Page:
The U.S. government claimed that turning American medical charts into electronic records would make health care better, safer, and cheaper. Ten years and $36 billion later, the system is an unholy mess. Inside a digital revolution that took a bad turn.
By Fred Schulte and Erika Fry
Kaiser Health News, March 18, 2019
In early 2017, Seema Verma, then the country’s newly appointed CMS administrator, went on a listening tour. She visited doctors around the country, at big urban practices and tiny rural clinics, and from those front-line physicians she consistently heard one thing: They hated their electronic health records. “Physician burnout is real,” she told KHN and Fortune. The doctors spoke of the difficulty in getting information from other systems and providers, and they complained about the government’s reporting requirements, which they perceived as burdensome and not meaningful.
What she heard then became suddenly personal one summer day in 2017, when her husband, himself a physician, collapsed in the airport on his way home to Indianapolis after a family vacation. For a frantic few hours, the CMS administrator fielded phone calls from first responders and physicians — Did she know his medical history? Did she have information that could save his life? — and made calls to his doctors in Indiana, scrambling to piece together his record, which should have been there in one piece. Her husband survived the episode, but it laid bare the dysfunction and danger inherent in the existing health information ecosystem.
The notion that one EHR should talk to another was a key part of the original vision for the HITECH Act, with the government calling for systems to be eventually interoperable.
What the framers of that vision didn’t count on were the business incentives working against it. A free exchange of information means that patients can be treated anywhere. And though they may not admit it, many health providers are loath to lose their patients to a competing doctor’s office or hospital. There’s a term for that lost revenue: “leakage.” And keeping a tight hold on patients’ medical records is one way to prevent it.
In the absence of true incentives for systems to communicate, the industry limped along; some providers wired up directly to other select providers or through regional exchanges, but the efforts were spotty. A Cerner-backed interoperability network called CommonWell formed in 2013, but some companies, including dominant Epic, didn’t join. (“Initially, Epic was neither invited nor allowed to join,” said Sumit Rana, senior vice president of R&D at Epic. Jitin Asnaani, executive director of CommonWell countered, “We made repeated invitations to every major EHR … and numerous public and private invitations to Epic.”)
Epic then supported a separate effort to do much the same.
Last spring, Verma attempted to kick-start the sharing effort and later pledged a war on “information blocking,” threatening penalties for bad actors. She has promised to reduce the documentation burden on physicians and end the gag clauses that protect the EHR industry. Regarding the first effort at least, “there was consensus that this needed to happen and that it would take the government to push this forward,” she said. In one sign of progress last summer, the dueling sharing initiatives of Epic and Cerner, the two largest players in the industry, began to share with each other — though the effort is fledgling.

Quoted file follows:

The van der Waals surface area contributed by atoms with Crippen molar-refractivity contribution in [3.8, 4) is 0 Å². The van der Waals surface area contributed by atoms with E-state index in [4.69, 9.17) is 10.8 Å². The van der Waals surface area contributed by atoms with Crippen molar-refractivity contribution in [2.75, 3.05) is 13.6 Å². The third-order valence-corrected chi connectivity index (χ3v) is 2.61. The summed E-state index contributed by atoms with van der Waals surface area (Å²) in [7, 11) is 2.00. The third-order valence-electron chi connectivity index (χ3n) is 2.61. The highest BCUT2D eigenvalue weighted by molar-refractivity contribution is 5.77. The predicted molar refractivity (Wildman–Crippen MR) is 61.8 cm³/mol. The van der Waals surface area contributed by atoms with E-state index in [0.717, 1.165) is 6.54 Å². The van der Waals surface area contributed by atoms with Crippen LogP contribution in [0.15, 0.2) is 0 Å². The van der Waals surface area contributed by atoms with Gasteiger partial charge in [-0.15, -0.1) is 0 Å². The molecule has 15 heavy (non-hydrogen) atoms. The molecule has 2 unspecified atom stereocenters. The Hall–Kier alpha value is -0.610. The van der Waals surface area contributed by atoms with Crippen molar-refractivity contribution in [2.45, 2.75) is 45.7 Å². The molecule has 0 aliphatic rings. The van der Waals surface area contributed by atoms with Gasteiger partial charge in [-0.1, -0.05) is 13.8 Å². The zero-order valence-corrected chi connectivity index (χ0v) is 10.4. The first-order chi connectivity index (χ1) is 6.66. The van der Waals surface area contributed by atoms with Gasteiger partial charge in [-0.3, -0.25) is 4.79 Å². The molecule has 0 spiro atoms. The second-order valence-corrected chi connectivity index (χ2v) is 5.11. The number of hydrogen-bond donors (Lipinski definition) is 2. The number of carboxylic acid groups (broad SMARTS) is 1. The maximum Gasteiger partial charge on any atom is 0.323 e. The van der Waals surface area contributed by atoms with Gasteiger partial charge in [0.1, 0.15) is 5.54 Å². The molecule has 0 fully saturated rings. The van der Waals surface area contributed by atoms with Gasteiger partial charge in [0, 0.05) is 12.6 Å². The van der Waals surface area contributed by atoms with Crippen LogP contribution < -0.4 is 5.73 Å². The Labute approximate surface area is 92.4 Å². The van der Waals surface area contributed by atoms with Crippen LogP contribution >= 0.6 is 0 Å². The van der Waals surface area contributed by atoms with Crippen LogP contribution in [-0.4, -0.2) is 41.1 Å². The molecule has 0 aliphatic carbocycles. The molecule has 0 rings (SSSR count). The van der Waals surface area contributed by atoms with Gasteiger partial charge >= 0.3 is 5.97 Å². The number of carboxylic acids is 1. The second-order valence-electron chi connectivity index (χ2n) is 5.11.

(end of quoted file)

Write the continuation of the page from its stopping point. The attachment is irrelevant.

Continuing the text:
When it comes to patients, though, the real sharing too often stops. Despite federal requirements that providers give patients their medical records in a timely fashion, in their chosen format and at low cost (the government recommends a flat fee of $6.50 or less), patients struggle mightily to get them. A 2017 study by researchers at Yale found that of America’s 83 top-rated hospitals, only 53 percent offer forms that provide patients with the option to receive their entire medical record. Fewer than half would share records via email. One hospital charged more than $500 to release them.
Nor, it seems, can high-ranking federal officials. When Seema Verma’s husband was discharged from the hospital after his summer health scare, he was handed a few papers and a CD-ROM containing some medical images — but missing key tests and monitoring data. Said Verma, “We left that hospital and we still don’t have his information today.” That was nearly two years ago.
The Decade of Health Information Technology: Delivering Consumer-centric and Information-rich Health Care
By David J. Brailer, MD, PhD, National Coordinator for Health Information Technology
PNHP Quote of the Day (excerpts), July 21, 2004
While the federal government plays an important role in HIT adoption, the effective use of, and value creation from, this technology lies predominantly with the private sector. The federal government will provide a vision and a strategic direction for a national interoperable health care system, but will rely on a competitive technology industry, privately operated support services, and shared investments in HIT adoption. The private sector must develop the market institutions to deliver the products and services that can transform the paper-based health care system into an electronic, consumer-centered, and quality-based system. The private sector can best ensure that HIT products are successfully implemented in ways that meet the varying needs of American health care across settings, cultures, and geographies. The private sector can also continue constant innovation in HIT and ensure that products are delivered on an affordable basis.